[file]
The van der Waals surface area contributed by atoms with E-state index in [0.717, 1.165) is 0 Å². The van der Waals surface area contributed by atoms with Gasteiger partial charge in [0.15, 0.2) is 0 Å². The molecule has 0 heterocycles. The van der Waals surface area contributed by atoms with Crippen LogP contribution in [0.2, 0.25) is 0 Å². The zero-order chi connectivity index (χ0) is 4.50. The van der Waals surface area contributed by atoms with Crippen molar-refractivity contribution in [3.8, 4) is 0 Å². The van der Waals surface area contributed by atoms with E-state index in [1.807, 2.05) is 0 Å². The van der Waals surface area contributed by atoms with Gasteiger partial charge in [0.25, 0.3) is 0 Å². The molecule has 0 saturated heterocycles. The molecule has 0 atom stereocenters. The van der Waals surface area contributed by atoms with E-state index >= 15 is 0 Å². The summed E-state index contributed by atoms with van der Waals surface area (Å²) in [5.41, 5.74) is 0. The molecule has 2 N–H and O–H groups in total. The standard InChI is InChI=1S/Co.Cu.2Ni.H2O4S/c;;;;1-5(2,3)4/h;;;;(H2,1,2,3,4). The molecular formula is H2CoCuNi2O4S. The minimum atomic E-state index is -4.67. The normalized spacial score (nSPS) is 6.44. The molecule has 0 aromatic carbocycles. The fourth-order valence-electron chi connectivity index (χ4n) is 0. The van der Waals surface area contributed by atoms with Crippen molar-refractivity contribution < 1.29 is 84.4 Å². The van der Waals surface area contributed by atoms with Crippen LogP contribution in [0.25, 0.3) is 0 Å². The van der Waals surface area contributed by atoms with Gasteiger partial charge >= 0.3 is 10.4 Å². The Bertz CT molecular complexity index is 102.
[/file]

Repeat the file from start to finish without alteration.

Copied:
The van der Waals surface area contributed by atoms with E-state index in [0.717, 1.165) is 0 Å². The van der Waals surface area contributed by atoms with Gasteiger partial charge in [0.15, 0.2) is 0 Å². The molecule has 0 heterocycles. The van der Waals surface area contributed by atoms with Crippen LogP contribution in [0.2, 0.25) is 0 Å². The zero-order chi connectivity index (χ0) is 4.50. The van der Waals surface area contributed by atoms with Crippen molar-refractivity contribution in [3.8, 4) is 0 Å². The van der Waals surface area contributed by atoms with E-state index in [1.807, 2.05) is 0 Å². The van der Waals surface area contributed by atoms with Gasteiger partial charge in [0.25, 0.3) is 0 Å². The molecule has 0 saturated heterocycles. The molecule has 0 atom stereocenters. The van der Waals surface area contributed by atoms with E-state index >= 15 is 0 Å². The summed E-state index contributed by atoms with van der Waals surface area (Å²) in [5.41, 5.74) is 0. The molecule has 2 N–H and O–H groups in total. The standard InChI is InChI=1S/Co.Cu.2Ni.H2O4S/c;;;;1-5(2,3)4/h;;;;(H2,1,2,3,4). The molecular formula is H2CoCuNi2O4S. The minimum atomic E-state index is -4.67. The normalized spacial score (nSPS) is 6.44. The molecule has 0 aromatic carbocycles. The fourth-order valence-electron chi connectivity index (χ4n) is 0. The van der Waals surface area contributed by atoms with Crippen molar-refractivity contribution < 1.29 is 84.4 Å². The van der Waals surface area contributed by atoms with Crippen LogP contribution in [0.25, 0.3) is 0 Å². The van der Waals surface area contributed by atoms with Gasteiger partial charge >= 0.3 is 10.4 Å². The Bertz CT molecular complexity index is 102.